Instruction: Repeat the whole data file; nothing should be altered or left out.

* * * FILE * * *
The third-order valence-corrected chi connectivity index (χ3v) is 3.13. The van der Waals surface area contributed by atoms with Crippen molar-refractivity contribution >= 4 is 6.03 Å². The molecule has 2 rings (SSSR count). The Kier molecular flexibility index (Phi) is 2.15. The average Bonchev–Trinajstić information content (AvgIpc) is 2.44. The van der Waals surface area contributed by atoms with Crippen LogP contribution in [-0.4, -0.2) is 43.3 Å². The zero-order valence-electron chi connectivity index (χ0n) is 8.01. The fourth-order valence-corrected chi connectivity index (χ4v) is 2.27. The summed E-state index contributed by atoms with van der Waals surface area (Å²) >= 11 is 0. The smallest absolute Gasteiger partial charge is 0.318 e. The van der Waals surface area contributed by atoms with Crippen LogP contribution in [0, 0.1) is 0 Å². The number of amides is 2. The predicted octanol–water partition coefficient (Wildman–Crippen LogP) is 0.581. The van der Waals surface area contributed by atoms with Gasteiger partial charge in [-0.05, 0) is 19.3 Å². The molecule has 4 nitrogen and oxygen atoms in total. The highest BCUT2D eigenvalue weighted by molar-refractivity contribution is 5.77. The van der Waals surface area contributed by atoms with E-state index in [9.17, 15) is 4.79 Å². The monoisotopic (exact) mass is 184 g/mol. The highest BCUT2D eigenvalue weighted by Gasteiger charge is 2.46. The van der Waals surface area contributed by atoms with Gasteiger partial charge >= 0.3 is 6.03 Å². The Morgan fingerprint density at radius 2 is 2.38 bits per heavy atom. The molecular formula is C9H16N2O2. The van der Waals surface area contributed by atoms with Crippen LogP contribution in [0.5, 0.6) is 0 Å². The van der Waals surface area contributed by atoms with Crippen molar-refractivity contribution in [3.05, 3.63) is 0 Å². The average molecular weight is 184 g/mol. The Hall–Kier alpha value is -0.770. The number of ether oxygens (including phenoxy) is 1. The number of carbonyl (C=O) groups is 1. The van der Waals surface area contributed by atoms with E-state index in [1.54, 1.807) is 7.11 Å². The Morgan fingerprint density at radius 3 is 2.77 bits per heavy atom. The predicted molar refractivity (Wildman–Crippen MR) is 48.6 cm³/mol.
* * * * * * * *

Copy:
The third-order valence-corrected chi connectivity index (χ3v) is 3.13. The van der Waals surface area contributed by atoms with Crippen molar-refractivity contribution >= 4 is 6.03 Å². The molecule has 2 rings (SSSR count). The Kier molecular flexibility index (Phi) is 2.15. The average Bonchev–Trinajstić information content (AvgIpc) is 2.44. The van der Waals surface area contributed by atoms with Crippen LogP contribution in [-0.4, -0.2) is 43.3 Å². The zero-order valence-electron chi connectivity index (χ0n) is 8.01. The fourth-order valence-corrected chi connectivity index (χ4v) is 2.27. The summed E-state index contributed by atoms with van der Waals surface area (Å²) >= 11 is 0. The smallest absolute Gasteiger partial charge is 0.318 e. The van der Waals surface area contributed by atoms with Crippen LogP contribution in [0, 0.1) is 0 Å². The number of amides is 2. The predicted octanol–water partition coefficient (Wildman–Crippen LogP) is 0.581. The van der Waals surface area contributed by atoms with Gasteiger partial charge in [-0.05, 0) is 19.3 Å². The molecule has 4 nitrogen and oxygen atoms in total. The highest BCUT2D eigenvalue weighted by molar-refractivity contribution is 5.77. The van der Waals surface area contributed by atoms with E-state index in [9.17, 15) is 4.79 Å². The monoisotopic (exact) mass is 184 g/mol. The highest BCUT2D eigenvalue weighted by Gasteiger charge is 2.46. The van der Waals surface area contributed by atoms with Gasteiger partial charge >= 0.3 is 6.03 Å². The Morgan fingerprint density at radius 2 is 2.38 bits per heavy atom. The molecular formula is C9H16N2O2. The van der Waals surface area contributed by atoms with Crippen LogP contribution in [0.5, 0.6) is 0 Å². The van der Waals surface area contributed by atoms with Crippen molar-refractivity contribution in [3.05, 3.63) is 0 Å². The average molecular weight is 184 g/mol. The Hall–Kier alpha value is -0.770. The number of ether oxygens (including phenoxy) is 1. The number of carbonyl (C=O) groups is 1. The van der Waals surface area contributed by atoms with E-state index in [1.54, 1.807) is 7.11 Å². The Morgan fingerprint density at radius 3 is 2.77 bits per heavy atom. The predicted molar refractivity (Wildman–Crippen MR) is 48.6 cm³/mol.